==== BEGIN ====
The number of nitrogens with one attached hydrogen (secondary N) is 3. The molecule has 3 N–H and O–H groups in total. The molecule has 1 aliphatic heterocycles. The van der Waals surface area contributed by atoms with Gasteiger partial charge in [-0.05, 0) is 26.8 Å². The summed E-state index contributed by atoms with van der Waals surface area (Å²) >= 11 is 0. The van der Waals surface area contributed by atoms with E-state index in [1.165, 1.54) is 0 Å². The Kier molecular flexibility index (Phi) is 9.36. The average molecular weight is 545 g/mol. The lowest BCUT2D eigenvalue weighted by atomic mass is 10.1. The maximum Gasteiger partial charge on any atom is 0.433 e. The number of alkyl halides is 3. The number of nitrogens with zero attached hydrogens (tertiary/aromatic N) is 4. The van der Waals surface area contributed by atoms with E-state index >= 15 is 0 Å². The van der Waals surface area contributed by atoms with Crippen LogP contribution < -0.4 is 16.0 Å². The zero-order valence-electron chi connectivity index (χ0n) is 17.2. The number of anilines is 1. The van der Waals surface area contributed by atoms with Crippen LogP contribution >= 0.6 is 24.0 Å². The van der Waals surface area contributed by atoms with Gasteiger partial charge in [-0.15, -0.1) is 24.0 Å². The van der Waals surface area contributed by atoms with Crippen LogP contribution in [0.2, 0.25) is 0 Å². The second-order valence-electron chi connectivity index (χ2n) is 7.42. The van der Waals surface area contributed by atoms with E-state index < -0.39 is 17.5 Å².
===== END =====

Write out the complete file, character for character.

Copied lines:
The number of nitrogens with one attached hydrogen (secondary N) is 3. The molecule has 3 N–H and O–H groups in total. The molecule has 1 aliphatic heterocycles. The van der Waals surface area contributed by atoms with Gasteiger partial charge in [-0.05, 0) is 26.8 Å². The summed E-state index contributed by atoms with van der Waals surface area (Å²) >= 11 is 0. The van der Waals surface area contributed by atoms with E-state index in [1.165, 1.54) is 0 Å². The Kier molecular flexibility index (Phi) is 9.36. The average molecular weight is 545 g/mol. The lowest BCUT2D eigenvalue weighted by atomic mass is 10.1. The maximum Gasteiger partial charge on any atom is 0.433 e. The number of alkyl halides is 3. The number of nitrogens with zero attached hydrogens (tertiary/aromatic N) is 4. The van der Waals surface area contributed by atoms with E-state index >= 15 is 0 Å². The van der Waals surface area contributed by atoms with Crippen LogP contribution < -0.4 is 16.0 Å². The zero-order valence-electron chi connectivity index (χ0n) is 17.2. The number of anilines is 1. The van der Waals surface area contributed by atoms with Crippen LogP contribution >= 0.6 is 24.0 Å². The van der Waals surface area contributed by atoms with Gasteiger partial charge in [-0.15, -0.1) is 24.0 Å². The van der Waals surface area contributed by atoms with Crippen LogP contribution in [0.2, 0.25) is 0 Å². The second-order valence-electron chi connectivity index (χ2n) is 7.42. The van der Waals surface area contributed by atoms with E-state index < -0.39 is 17.5 Å².